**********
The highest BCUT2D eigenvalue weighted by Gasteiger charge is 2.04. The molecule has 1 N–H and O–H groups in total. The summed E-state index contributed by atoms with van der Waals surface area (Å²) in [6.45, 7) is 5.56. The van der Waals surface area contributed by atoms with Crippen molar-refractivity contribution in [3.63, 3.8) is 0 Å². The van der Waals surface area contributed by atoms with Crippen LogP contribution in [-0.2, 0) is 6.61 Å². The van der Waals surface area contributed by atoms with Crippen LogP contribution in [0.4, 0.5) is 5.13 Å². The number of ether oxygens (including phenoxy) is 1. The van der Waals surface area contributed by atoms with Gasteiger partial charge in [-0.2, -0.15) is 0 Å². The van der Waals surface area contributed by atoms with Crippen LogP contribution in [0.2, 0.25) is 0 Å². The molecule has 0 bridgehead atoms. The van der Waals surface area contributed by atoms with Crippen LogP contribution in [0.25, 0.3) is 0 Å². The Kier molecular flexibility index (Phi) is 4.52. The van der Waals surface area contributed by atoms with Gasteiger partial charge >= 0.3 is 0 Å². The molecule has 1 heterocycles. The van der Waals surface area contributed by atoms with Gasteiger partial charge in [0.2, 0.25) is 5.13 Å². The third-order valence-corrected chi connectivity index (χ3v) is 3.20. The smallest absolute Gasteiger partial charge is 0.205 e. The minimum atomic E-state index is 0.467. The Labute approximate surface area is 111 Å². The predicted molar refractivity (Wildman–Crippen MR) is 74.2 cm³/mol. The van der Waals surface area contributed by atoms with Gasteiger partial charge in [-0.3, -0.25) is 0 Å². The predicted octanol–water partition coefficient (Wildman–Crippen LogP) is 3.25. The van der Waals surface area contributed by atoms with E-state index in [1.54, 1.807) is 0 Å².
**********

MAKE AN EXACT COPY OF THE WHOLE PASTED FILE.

The highest BCUT2D eigenvalue weighted by Gasteiger charge is 2.04. The molecule has 1 N–H and O–H groups in total. The summed E-state index contributed by atoms with van der Waals surface area (Å²) in [6.45, 7) is 5.56. The van der Waals surface area contributed by atoms with Crippen molar-refractivity contribution in [3.63, 3.8) is 0 Å². The van der Waals surface area contributed by atoms with Crippen LogP contribution in [-0.2, 0) is 6.61 Å². The van der Waals surface area contributed by atoms with Crippen LogP contribution in [0.4, 0.5) is 5.13 Å². The number of ether oxygens (including phenoxy) is 1. The van der Waals surface area contributed by atoms with Gasteiger partial charge in [-0.2, -0.15) is 0 Å². The van der Waals surface area contributed by atoms with Crippen LogP contribution in [0.2, 0.25) is 0 Å². The molecule has 0 bridgehead atoms. The van der Waals surface area contributed by atoms with Crippen LogP contribution in [0.25, 0.3) is 0 Å². The Kier molecular flexibility index (Phi) is 4.52. The van der Waals surface area contributed by atoms with Gasteiger partial charge >= 0.3 is 0 Å². The molecule has 1 heterocycles. The van der Waals surface area contributed by atoms with Gasteiger partial charge in [0.2, 0.25) is 5.13 Å². The third-order valence-corrected chi connectivity index (χ3v) is 3.20. The smallest absolute Gasteiger partial charge is 0.205 e. The minimum atomic E-state index is 0.467. The Labute approximate surface area is 111 Å². The predicted molar refractivity (Wildman–Crippen MR) is 74.2 cm³/mol. The van der Waals surface area contributed by atoms with Gasteiger partial charge in [-0.3, -0.25) is 0 Å². The predicted octanol–water partition coefficient (Wildman–Crippen LogP) is 3.25. The van der Waals surface area contributed by atoms with E-state index in [1.54, 1.807) is 0 Å².